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  • Writer's pictureVi Welch

Video Games that Made Me a Better Writer (Part 2/2)



So, video games. Believe it or not, I’m a big fan.

 

It’s weird how that still somehow feels somewhat taboo for a fully-grown adult to say, even though the video game industry now generates more revenue than the music and film industries combined. Games have always been seen as quite an immature medium. A children’s toy rather than a serious vessel for storytelling, lacking the scope to weave profound narratives - unlike films or novels. If you read my previous blog, you’ll have seen me attempt to fight against this stereotype by listing some of the games that were so good, they inspired me to be a better writer.

 

In this blog, I’ll be analysing games that had such bad writing they completely annihilated any fun I could’ve had with them.


Well, stereotypes exist for a reason I guess.

  

1.      Dishonored

 

If Psychonauts was a mediocre game elevated to greatness through its fantastic writing, Dishonored is the polar opposite. This game had so much going for it – fantastic stealth gameplay, an intriguing setting, and incredible visual design. I mean, every character looks like a Spitting Image puppet crafted from human skin (and I mean that in a good way).

 

But any personality implied through character design was conspicuously lacking in the dialogue. Every line in Dishonored is the epitome of “dry” and “functional”. Between missions, you are expected to return to your base to pick up details of the next level and talk with your allies – but I had zero interest in doing that because they’re all so bloody boring. Everyone is constantly delivering simple factual statements in a flat monotone.

 

“The High Overseer has branded you as treasonous, blah blah blah”.

“I have chosen you to be worthy of my mystical power, yap yap yap”.

“You shouldn’t stab so many people in the throat, yawn yawn gurgle”.

 

This showed me that you should never turn down an opportunity to show personality in your writing. There are many different tones of voice you can use, and finding the right one for the right job is perhaps the toughest skill to pick up for a copywriter just starting out. But the importance of this talent is clear when you are faced with copy that has no personality at all.

 

It doesn’t matter how interesting what you’re saying is, if you deliver it in the blandest possible way, nobody is going to be engaged.

 

 

2.      Sunset Overdrive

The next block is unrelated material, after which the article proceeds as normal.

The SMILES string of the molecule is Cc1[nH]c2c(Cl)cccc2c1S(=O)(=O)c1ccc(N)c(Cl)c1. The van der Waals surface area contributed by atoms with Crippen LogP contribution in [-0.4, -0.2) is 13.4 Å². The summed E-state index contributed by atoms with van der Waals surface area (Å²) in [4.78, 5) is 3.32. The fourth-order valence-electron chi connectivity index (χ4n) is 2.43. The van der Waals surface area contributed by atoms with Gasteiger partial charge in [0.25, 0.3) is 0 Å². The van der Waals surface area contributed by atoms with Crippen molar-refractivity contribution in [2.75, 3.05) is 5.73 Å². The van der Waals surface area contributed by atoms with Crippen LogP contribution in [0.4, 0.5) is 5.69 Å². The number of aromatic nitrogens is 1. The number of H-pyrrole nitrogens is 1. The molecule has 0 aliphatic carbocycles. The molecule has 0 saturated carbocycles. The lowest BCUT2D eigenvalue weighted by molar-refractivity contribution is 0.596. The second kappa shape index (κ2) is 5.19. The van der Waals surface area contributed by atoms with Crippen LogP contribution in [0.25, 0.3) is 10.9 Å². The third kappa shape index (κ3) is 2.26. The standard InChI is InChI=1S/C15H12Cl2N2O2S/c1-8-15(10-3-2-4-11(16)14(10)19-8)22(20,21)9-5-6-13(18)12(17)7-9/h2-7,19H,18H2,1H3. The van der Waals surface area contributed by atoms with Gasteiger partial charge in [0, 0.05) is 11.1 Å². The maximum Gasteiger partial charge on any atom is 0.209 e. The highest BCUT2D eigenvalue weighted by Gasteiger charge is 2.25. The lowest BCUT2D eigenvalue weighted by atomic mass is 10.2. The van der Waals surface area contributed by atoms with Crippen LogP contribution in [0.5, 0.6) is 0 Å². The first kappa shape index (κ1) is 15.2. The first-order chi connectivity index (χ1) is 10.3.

There are many different flavours of bad writing – and while bland and uninteresting might be the most common offense, we must also acknowledge the games that are physically excruciating to sit through.

 

So once again, I’m highlighting a game that could have been a huge amount of fun if the writing was more bearable - but Sunset Overdrive’s writing isn’t simply bad in the traditional sense. It’s not painful because of poor sentence structure, unnatural dialogue, or overuse of adverbs. It’s a very specific flavour of writing that doesn’t take anything seriously.

 

Sunset Overdrive tries very hard to be funny and irreverent - but its ceaseless fourth-wall breaking, meta humour and shallow stereotypical characters mean there’s nothing to grab on to. I know comedy is subjective, but I’ve never spoken to anybody who found Sunset Overdrive funny. It’s true of any good writing, but especially comedy, that we need some kind of connection to get invested. Something to relate to. Something to identify with. But the characters in Sunset Overdrive don’t care about anything – when faced with a monster apocalypse, most of them just roll their eyes and make a snarky quip.

 

If I tried to write a job listing in the same style as Sunset Overdrive, it would look something like this:

 

‘Sup.

 

How’d you like to be a cog in a corporate machine?

 

We’re pretty much like any other workplace, most of the people here are all right but you won’t speak to them much beyond “How was your weekend?”

 

Obviously, we won’t pay you as much as you’re worth (we need to make a profit after all) but it should be enough to afford food and stuff.

 

Don’t forget to wear a shirt with buttons. You’ve got to look smart and professional while you sit behind a computer all day.

 

It can be good to inject some personality and humour into your writing, but you also need to take the subject seriously, even if you’re the only one. Ultimately, the only reason anyone would be reading your words is if they think you have something to say.

 

Because if I don’t care about what I’m writing, why should the reader?
 

So there we are. I feel it’s important to learn from gaming’s mistakes as well as its successes, and these examples stood out to me because they had so much potential. They showed me that writing has the power to kill a game as well as redeem it. I’m still honing my craft, but as I approach the end of my first year as a professional copywriter, I find it helpful to remind myself of that importance.

 

It’s easy to feel like I’m not making much of a difference with my work, but then I remember the writer of Sunset Overdrive, and I think to myself “wow, maybe someday, someone will want to punch me in the throat too”.

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